Archive for April, 2009« Previous Entries
John Calvin, in his Commentary on 1 Timothy, expresses the foundational importance of pastors to the church. They are the ones who propagate, defend and spread the truth.
One of the most interesting and valuable records of the 17th century is the published manuscript of Edward Terrill, who recorded the history of the Broadmead, Bristol Particular Baptist Church.
Though John Tombes continued as a member in the Church of England after his ejection, his disciples did not. Here is a brief notice of Richard Adams, who studied under Tombes and later followed Daniel Dyke as co-pastor with William Kiffin.
One of the luminaries of the early Particular Baptist leadership was Daniel Dyke, M.A. From an important and well-known family of puritan ministers (at least one of his uncle’s books is still in print today), Dyke became co-pastor of London’s Devonshire Square church with William Kiffin.
The accounts of the deaths of God’s people have always been moving. Here we learn how this good man, Henry Jessey, faced the last enemy.
Jessey’s search for truth led him to examine the Scriptures closely, and accept the doctrine of Believer’s Baptism. Here is the story of that change of mind.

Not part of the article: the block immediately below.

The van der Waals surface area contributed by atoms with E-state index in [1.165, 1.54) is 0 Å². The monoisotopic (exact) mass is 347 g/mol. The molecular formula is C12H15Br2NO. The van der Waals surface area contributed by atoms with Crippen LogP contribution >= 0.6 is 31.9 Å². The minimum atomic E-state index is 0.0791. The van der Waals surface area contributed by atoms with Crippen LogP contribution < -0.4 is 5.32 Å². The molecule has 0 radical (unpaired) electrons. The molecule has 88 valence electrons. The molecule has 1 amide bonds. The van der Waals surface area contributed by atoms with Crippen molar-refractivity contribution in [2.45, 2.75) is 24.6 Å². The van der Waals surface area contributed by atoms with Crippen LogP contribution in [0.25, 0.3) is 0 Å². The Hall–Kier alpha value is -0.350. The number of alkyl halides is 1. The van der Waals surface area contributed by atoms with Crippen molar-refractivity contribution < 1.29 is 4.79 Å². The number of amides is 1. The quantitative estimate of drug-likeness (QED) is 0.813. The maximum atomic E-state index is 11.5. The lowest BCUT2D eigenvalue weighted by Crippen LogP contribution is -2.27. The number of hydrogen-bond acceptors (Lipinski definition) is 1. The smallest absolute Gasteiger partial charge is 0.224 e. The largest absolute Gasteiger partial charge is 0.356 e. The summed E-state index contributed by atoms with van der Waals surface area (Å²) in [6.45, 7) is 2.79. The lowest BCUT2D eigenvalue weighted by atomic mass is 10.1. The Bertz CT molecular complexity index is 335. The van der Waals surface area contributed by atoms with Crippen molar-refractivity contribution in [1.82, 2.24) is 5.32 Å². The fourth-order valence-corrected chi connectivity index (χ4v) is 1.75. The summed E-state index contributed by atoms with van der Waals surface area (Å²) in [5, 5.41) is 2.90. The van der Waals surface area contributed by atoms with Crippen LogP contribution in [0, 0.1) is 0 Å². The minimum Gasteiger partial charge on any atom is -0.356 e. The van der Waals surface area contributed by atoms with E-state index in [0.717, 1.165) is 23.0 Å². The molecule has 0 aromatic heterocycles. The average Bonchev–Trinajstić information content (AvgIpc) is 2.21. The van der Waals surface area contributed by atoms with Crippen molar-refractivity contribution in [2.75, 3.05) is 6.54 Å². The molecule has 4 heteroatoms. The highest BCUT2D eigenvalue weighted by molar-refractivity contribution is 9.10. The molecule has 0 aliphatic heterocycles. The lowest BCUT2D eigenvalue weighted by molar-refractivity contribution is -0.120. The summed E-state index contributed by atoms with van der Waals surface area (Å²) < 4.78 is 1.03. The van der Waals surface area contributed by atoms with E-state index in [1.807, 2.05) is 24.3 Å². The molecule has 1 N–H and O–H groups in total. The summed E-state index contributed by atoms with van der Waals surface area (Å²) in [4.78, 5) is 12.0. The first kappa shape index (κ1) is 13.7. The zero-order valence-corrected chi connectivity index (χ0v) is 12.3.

While our previous posts have highlighted men who are not well known, this will turn our attention to a man we should all know and revere: Henry Jessey. It is from Vol 1: 129-135. We will break it into several parts.
Only a few men of credobaptist convictions were ejected from Church of England pulpits by the Act of Uniformity. While most of them came to serve Baptist congregations, the most important of them, John Tombes, did not.
The Act of Uniformity stripped the English Church of many of its best and brightest. George Hammond’s life is a testimony to the intellectual talent of which the Church was deprived.
The punishments placed on the ejected Puritan ministers were often severe. Often dependent on the whims of the local magistrates, their courage was tried and tested.« Previous Entries